Posts
    507
    When I place my 3 layers onto the carpet, I baste with long stitches. Then I place safety pins on that area. I start in the middle and work my way toward the edging. The basting stitches hold the pieces together so I can smooth out the backing while I'm hand quilting.

  7. #7
    Senior Member SherryW's Avatar
    Join Date
    Sep 2011
    Location
    Louisiana
    Posts
    884
    It takes time and I use fusible batting and iron it on the top side while it's still on the floor. Then I pick it up carefully and bring to ironing board and iron the other side with the safety pins in place. Works for me. I also have hardwood floors and I haven't scratched them. The batting comes loose from the fabric very easily; it's not a permanent bond.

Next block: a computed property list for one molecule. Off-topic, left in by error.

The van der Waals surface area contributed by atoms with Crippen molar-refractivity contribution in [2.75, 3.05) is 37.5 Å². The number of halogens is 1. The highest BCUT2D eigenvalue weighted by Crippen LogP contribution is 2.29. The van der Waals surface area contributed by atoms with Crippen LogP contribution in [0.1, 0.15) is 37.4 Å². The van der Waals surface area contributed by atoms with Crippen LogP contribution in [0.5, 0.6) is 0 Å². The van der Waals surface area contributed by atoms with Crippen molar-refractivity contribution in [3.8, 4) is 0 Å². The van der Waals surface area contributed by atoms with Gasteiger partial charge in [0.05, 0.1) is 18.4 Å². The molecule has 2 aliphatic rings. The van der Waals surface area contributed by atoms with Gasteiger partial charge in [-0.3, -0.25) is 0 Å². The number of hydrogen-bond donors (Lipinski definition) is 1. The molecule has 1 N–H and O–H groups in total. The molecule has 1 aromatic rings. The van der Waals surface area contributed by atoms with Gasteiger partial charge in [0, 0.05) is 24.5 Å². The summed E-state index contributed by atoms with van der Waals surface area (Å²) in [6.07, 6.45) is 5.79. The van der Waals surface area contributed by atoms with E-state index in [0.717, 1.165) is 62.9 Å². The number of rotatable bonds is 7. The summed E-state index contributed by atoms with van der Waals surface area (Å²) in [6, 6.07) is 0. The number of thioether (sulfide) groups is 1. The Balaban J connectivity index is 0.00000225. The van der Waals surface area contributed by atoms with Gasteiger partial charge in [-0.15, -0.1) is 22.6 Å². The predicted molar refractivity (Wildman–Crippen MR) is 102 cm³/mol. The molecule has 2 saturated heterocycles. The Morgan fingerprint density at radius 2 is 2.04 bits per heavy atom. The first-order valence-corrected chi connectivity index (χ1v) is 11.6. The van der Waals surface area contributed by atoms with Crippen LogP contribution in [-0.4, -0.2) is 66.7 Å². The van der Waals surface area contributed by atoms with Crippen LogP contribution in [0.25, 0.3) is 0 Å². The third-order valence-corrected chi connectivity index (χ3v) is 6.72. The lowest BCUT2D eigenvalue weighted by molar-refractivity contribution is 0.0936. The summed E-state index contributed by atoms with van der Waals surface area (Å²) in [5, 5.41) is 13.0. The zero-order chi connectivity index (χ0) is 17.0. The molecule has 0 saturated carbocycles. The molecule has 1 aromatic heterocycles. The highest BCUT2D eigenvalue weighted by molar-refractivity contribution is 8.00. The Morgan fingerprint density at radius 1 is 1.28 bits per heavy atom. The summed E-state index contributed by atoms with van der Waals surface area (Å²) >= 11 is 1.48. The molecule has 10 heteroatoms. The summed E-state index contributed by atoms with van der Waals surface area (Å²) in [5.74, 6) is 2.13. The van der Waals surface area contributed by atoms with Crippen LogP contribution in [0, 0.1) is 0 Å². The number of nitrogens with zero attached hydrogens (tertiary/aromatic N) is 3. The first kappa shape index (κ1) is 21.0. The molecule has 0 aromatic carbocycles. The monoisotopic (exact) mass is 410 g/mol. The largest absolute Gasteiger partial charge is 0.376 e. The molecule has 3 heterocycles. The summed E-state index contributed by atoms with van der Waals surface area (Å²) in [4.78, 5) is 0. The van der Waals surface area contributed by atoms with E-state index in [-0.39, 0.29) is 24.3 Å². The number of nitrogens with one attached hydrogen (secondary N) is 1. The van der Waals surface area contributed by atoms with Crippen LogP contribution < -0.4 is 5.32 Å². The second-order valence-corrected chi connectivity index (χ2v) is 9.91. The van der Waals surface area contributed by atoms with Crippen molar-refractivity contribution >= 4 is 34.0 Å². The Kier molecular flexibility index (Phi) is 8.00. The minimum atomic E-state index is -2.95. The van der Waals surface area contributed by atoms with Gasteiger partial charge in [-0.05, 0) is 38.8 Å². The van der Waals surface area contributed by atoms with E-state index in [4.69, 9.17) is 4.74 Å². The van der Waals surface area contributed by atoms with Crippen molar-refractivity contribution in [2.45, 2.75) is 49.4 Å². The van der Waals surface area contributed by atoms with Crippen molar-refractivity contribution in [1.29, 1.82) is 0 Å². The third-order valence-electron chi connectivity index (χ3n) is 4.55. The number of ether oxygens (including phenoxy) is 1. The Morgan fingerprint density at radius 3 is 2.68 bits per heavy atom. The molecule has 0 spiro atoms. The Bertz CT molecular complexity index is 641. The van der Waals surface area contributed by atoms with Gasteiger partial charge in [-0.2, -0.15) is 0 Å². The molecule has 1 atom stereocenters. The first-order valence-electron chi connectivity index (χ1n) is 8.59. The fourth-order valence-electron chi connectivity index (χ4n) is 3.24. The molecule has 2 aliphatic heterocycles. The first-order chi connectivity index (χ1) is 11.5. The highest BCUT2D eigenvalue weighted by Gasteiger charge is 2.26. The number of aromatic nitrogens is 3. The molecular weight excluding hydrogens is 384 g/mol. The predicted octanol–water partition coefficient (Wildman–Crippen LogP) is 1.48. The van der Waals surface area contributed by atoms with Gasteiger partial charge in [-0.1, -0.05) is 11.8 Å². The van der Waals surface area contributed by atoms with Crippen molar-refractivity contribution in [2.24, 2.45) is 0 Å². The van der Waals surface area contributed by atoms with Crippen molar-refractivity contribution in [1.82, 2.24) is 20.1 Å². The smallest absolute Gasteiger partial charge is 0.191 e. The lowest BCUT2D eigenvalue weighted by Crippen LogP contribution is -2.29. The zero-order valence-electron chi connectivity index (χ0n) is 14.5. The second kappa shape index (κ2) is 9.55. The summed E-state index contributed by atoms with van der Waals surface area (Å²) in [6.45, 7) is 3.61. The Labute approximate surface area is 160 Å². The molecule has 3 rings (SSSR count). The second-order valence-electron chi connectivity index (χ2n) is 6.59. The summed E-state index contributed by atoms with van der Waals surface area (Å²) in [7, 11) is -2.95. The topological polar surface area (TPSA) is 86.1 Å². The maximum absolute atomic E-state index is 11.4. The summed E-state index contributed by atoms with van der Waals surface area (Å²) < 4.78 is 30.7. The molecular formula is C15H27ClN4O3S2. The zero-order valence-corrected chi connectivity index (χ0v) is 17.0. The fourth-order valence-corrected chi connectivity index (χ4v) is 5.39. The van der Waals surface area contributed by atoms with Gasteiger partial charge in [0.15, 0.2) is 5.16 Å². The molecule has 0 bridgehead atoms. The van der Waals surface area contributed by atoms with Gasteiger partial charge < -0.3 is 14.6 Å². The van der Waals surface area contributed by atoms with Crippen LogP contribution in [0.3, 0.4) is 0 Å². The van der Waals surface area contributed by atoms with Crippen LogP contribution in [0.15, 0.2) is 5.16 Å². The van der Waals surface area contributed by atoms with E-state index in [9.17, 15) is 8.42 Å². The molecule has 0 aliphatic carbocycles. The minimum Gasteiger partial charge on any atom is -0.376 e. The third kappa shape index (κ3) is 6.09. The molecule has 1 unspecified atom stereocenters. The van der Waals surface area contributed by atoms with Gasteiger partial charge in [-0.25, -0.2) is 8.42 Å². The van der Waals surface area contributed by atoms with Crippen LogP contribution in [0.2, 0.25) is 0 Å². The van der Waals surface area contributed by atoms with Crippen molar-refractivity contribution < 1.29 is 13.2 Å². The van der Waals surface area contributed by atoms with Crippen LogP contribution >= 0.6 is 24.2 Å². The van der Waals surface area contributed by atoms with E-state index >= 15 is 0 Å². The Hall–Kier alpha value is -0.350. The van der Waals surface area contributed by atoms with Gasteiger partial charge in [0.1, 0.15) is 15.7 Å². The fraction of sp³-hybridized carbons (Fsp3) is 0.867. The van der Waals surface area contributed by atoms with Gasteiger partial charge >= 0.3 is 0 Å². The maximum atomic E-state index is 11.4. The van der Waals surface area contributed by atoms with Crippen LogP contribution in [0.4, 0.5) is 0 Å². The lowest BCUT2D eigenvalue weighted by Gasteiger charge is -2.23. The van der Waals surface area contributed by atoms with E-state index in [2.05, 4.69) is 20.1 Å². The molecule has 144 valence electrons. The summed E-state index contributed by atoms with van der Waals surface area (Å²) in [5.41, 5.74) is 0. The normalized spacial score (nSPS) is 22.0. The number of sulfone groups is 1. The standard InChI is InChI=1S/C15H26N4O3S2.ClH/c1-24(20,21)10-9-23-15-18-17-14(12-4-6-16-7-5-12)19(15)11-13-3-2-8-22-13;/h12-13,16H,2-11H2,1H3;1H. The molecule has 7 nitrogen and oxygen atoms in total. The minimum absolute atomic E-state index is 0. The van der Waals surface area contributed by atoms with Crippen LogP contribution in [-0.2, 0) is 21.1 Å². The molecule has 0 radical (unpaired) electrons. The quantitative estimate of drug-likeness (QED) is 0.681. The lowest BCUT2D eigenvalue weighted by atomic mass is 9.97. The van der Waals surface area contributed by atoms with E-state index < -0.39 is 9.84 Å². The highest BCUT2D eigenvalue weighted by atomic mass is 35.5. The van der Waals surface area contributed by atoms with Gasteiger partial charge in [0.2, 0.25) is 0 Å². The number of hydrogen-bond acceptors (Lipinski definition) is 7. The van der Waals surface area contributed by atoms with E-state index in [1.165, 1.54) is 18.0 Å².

8. #8
    Member
    Join Date
    Oct 2011
    Location
    Pennsylvania
    Posts
    9

    Use kitchen island

    I use my kitchen island. It's 4' x 6' now, but my old one was 48" x 30".
    If you don't have an island, one of those hobby/cutting tables with the fold up sides will work well.
    Although I haven't basted a king size on it yet, basting on the island has been working for me.
    I think it's important the surface be flat and that the back be free of wrinkles before you lay it down.
    Smooth each layer out from the center as you lay them on top of each other.
    You can never have enough safety pins.
    Make sure the back is at least 4" larger on all sides to allow for migration when you are smoothing out the layers from the center.
    Start pinning from the center of your section (the section is the part on top of the island at the moment)
    I keep smoothing as I'm pinning - I can usually feel any wrinkles as I go.